Two quick macro bullet points on the bloody mess that is Asia right now. We've been raising the red flag here for some time now. #EmergingOutflows.
Did you know that foreign investors held a combined 28% of the market cap listed on Japan’s five exchanges (up +170bps YoY) at the end of 1Q13? Clearly international investors are betting on Abenomics delivering Japan from its 20-year hole. We'll see how that one works out. For the record, we're not holding our breath.
The Liberal Democratic Party (LDP) is ready to cut the corporate tax rate to in line with international levels and also plans to implement appropriate debt management policy to maintain fiscal discipline. Specifically, the Cabinet will seek to cap spending ex-debt service at the current level of around ¥70T through FY15.
Additionally, Prime Minister Shinzo Abe said that raising the country's 5% consumption tax to 8% next April (and 10% in 2015) would “depend on the strength of the economy”, as they are concerned about the negative impact that could have to growth – which could delay consumer price hikes out of Japanese corporations and complicate the BOJ’s monetary policy agenda.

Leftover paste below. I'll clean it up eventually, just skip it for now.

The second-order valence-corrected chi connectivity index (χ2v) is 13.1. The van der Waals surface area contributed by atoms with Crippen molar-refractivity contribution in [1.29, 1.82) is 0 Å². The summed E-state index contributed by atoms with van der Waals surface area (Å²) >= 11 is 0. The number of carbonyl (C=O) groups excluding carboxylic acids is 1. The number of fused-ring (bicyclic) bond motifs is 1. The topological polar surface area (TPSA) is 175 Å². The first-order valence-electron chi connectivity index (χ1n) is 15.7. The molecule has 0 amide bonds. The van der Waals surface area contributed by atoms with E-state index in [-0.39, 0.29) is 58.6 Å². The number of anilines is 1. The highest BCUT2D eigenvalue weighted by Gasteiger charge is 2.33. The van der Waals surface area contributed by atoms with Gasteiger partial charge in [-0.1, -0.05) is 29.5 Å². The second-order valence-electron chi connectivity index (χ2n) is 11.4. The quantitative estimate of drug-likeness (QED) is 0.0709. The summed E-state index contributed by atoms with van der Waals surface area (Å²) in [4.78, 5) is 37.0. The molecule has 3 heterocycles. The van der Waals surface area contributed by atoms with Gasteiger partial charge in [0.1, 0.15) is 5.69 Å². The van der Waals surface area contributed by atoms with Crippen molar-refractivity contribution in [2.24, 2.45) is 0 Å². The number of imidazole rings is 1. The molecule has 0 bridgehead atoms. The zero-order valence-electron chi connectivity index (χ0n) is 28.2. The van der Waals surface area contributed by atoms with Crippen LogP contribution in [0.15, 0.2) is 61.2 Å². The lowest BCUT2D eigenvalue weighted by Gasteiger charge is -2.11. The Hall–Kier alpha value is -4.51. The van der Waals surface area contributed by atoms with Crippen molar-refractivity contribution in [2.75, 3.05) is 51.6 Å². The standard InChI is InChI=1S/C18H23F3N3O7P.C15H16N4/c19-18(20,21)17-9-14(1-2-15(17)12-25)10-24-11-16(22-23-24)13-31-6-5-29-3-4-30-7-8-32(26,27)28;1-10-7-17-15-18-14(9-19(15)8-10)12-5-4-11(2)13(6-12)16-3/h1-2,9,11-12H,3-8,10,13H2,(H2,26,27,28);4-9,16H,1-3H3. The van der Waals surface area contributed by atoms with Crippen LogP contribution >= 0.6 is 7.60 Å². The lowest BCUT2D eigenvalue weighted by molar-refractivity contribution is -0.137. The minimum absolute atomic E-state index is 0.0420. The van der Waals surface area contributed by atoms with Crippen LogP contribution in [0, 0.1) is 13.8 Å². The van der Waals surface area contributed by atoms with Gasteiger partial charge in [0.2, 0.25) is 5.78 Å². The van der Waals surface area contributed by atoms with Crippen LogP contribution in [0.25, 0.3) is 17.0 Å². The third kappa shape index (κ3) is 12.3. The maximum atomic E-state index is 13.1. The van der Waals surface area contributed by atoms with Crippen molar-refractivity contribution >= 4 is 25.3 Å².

By jove, China’s banking situation is actually getting worse!
Per StreetAccount: “Bloomberg reported that China's benchmark money-market rates climbed to records as the PBoC refrained from using reverse-repos to address the cash crunch. The central bank didn't conduct open-market operations to add or drain funds today and sold 2B yuan ($326M) of three-month bills. The seven-day repo rate rose 270bp to 10.77%, the highest in data going back to March 2003. The one-day rate rose by an unprecedented 527bp to an all-time high of 12.85%. An intra-day gauge of the one-day rate touched a record 30%.”
Right in line with what we’ve been flagging for the past two months (i.e. tightening financial conditions perpetuating a slowdown in economic growth), the flash HSBC Manufacturing PMI ticked down to a 9-month low in June (48.3 from 49.2 prior). The sub-index for New Orders fell to a 10-month low of 47.1.
Stay on your toes out there.